New flags raised for NAIDOC at Gympie Hospital

Darren and Russell Bennett at the flag raising at Gympie Hospital on Monday.
Darren and Russell Bennett at the flag raising at Gympie Hospital on Monday. Tanya Easterby

FOR the first time four flags have been lifted on new poles at the Gympie Hospital for NAIDOC week

NAIDOC week, from July 7 to14, is a celebration of indigenous culture and heritage and provides an opportunity to promote understanding and awareness among all Australians.

NAIDOC stands for National Aboriginal and Torres Strait Islander Day of Observance Committee.

To signal the commencement of NAIDOC Week, a flag raising event was held at the front entrance of the Gympie Hospital on Monday.

The flag raising ceremony was followed by a morning tea and an opportunity to celebrate with staff and local community elders.

Aboriginal and Torres Strait Islander hospital liaison officer Christopher Gorrie said this year's theme proudly celebrated the 50th anniversary of the presentation of the Yirrkala Bark Petitions to the Federal Parliament.

In August 1963 a petition presented as a pair of bark paintings was sent to the Australian Parliament, signed by 13 clan leaders of the Yolngu region (Gove Peninsula) of the Northern territory.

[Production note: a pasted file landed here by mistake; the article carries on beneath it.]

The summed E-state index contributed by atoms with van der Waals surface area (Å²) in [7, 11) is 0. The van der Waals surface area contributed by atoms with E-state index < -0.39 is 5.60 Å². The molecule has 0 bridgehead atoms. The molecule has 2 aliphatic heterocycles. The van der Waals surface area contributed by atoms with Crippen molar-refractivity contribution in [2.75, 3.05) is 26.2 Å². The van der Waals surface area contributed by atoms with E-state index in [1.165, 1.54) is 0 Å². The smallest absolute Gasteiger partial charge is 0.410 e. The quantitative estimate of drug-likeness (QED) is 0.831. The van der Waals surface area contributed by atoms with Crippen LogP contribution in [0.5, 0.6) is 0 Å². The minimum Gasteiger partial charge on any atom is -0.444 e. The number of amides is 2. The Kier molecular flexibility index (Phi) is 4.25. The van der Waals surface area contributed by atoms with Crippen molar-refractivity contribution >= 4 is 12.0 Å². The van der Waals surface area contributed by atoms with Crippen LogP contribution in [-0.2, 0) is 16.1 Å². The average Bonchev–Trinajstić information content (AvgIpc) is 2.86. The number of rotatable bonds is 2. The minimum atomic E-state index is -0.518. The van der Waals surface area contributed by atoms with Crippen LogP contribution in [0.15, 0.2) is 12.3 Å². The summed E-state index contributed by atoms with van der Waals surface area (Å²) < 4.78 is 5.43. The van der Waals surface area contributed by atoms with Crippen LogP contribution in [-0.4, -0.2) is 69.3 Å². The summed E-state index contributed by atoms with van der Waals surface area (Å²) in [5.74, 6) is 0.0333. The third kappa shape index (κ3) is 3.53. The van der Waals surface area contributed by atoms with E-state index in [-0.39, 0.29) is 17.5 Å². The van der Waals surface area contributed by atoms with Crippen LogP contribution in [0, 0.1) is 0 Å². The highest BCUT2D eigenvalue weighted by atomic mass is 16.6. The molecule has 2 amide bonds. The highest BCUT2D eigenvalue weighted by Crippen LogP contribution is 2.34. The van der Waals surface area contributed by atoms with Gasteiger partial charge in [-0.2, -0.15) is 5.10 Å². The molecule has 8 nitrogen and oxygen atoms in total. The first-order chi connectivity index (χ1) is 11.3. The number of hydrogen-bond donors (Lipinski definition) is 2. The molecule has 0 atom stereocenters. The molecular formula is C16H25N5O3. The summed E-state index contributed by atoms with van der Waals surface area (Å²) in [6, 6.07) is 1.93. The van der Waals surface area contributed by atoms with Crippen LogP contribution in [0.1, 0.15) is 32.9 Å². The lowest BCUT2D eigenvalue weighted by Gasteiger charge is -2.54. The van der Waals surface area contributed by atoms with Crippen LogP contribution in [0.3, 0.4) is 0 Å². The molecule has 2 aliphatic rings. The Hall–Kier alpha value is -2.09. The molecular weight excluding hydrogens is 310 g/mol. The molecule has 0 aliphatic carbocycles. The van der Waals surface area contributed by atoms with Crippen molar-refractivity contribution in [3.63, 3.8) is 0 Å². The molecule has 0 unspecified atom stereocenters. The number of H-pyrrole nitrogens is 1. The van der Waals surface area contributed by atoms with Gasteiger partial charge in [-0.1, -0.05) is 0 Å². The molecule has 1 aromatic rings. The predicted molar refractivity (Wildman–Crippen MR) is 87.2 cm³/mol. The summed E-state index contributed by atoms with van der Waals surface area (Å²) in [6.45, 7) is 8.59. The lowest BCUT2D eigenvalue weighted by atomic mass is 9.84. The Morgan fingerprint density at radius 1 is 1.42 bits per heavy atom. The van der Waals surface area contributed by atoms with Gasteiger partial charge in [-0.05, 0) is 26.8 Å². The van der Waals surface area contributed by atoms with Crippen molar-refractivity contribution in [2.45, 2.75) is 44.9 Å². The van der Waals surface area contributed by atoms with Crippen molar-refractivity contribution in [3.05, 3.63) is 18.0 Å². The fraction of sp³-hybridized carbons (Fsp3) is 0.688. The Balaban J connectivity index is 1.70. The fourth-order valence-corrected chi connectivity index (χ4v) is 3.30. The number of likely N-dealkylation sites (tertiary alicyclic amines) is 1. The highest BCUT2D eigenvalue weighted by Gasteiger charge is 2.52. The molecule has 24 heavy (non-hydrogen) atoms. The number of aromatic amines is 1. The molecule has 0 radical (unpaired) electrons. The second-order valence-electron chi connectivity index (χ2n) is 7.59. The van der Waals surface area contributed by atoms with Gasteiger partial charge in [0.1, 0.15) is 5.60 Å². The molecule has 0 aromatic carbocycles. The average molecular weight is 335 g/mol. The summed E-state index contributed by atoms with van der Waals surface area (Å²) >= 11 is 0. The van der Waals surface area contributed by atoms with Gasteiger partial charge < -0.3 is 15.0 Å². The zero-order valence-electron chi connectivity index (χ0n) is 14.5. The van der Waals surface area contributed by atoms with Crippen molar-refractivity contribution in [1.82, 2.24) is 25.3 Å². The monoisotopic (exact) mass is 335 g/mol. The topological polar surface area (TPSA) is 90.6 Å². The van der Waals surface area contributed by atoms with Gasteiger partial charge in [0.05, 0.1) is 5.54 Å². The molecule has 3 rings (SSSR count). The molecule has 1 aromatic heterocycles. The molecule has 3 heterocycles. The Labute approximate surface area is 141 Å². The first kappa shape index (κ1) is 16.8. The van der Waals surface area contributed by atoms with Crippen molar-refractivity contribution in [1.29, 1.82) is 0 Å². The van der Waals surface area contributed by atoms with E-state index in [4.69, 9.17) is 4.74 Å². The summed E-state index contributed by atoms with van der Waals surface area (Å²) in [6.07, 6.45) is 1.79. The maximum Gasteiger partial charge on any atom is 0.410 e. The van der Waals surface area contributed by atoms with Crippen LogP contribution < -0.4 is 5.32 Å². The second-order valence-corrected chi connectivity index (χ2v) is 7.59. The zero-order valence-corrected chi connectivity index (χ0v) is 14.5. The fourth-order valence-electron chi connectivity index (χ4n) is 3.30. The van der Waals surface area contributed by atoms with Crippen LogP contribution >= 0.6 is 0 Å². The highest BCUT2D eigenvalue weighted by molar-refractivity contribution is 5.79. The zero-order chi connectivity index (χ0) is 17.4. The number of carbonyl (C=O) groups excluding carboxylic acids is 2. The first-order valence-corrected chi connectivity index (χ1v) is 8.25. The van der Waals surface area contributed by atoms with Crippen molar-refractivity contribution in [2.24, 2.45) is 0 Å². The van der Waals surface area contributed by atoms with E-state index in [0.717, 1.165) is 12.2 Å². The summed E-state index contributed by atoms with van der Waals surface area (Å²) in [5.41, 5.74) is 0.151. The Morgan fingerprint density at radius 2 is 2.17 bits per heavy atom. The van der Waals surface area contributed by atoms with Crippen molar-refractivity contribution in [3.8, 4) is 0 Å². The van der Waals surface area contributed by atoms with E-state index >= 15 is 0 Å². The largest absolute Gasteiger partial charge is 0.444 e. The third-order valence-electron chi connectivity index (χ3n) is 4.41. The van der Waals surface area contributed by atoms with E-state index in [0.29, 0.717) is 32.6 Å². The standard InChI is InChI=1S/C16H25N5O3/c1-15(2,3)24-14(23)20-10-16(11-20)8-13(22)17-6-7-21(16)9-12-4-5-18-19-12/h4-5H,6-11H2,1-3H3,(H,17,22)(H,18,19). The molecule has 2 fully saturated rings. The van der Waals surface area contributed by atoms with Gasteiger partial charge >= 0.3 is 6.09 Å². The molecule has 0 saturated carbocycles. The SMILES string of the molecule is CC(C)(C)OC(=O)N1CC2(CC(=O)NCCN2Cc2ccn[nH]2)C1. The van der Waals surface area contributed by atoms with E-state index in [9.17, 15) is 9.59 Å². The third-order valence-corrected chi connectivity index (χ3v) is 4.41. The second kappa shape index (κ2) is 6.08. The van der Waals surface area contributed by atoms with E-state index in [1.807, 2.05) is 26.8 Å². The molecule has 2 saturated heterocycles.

There had been many earlier petitions from Aboriginal people to Australian parliaments.

The bark petitions were the first to use traditional forms.

The 1963 petition was the first in a series of bark petitions that have been presented to Australian prime ministers and the Commonwealth parliament over the years in 1968, 1988, 1998, and 2008.

The 1963 bark petitions, the only ones to have been formally recognised, are exhibited in Parliament House in a ceremonial hall that also houses the Magna Carta and the Australian Constitution.

NAIDOC is also a time to reflect on achievements so far and to renew commitments to reconciliation by exploring ways to help create a better future for indigenous Australians, especially in regard to health issues.

Queensland Health is committed to improving early detection and treatment of illnesses, addressing the risk factors for chronic disease and building sustainable partnerships with communities.